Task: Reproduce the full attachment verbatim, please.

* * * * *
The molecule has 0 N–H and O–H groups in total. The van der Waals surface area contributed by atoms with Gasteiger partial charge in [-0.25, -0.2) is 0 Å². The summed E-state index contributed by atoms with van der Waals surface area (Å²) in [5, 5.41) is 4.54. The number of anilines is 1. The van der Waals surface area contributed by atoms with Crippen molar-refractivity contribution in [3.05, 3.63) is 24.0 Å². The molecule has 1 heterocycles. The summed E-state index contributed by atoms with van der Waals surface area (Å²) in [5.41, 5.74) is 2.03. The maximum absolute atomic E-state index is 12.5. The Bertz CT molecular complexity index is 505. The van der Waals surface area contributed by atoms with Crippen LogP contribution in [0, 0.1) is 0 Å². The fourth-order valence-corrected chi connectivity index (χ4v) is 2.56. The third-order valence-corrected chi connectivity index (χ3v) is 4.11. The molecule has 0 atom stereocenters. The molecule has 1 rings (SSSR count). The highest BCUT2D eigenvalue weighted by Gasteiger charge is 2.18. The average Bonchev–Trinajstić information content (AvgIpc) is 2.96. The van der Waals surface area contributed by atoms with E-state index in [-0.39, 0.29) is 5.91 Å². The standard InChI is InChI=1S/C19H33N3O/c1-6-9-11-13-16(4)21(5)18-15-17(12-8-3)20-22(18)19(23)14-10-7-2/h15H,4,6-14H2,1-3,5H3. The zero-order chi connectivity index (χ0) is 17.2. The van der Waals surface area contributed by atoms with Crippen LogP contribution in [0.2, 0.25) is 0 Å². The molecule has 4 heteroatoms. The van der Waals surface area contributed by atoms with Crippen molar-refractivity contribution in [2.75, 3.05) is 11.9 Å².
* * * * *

The molecule has 0 N–H and O–H groups in total. The van der Waals surface area contributed by atoms with Gasteiger partial charge in [-0.25, -0.2) is 0 Å². The summed E-state index contributed by atoms with van der Waals surface area (Å²) in [5, 5.41) is 4.54. The number of anilines is 1. The van der Waals surface area contributed by atoms with Crippen molar-refractivity contribution in [3.05, 3.63) is 24.0 Å². The molecule has 1 heterocycles. The summed E-state index contributed by atoms with van der Waals surface area (Å²) in [5.41, 5.74) is 2.03. The maximum absolute atomic E-state index is 12.5. The Bertz CT molecular complexity index is 505. The van der Waals surface area contributed by atoms with Crippen LogP contribution in [0, 0.1) is 0 Å². The fourth-order valence-corrected chi connectivity index (χ4v) is 2.56. The third-order valence-corrected chi connectivity index (χ3v) is 4.11. The molecule has 0 atom stereocenters. The molecule has 1 rings (SSSR count). The highest BCUT2D eigenvalue weighted by Gasteiger charge is 2.18. The average Bonchev–Trinajstić information content (AvgIpc) is 2.96. The van der Waals surface area contributed by atoms with E-state index in [-0.39, 0.29) is 5.91 Å². The standard InChI is InChI=1S/C19H33N3O/c1-6-9-11-13-16(4)21(5)18-15-17(12-8-3)20-22(18)19(23)14-10-7-2/h15H,4,6-14H2,1-3,5H3. The zero-order chi connectivity index (χ0) is 17.2. The van der Waals surface area contributed by atoms with Crippen LogP contribution in [0.2, 0.25) is 0 Å². The molecule has 4 heteroatoms. The van der Waals surface area contributed by atoms with Crippen molar-refractivity contribution in [2.75, 3.05) is 11.9 Å².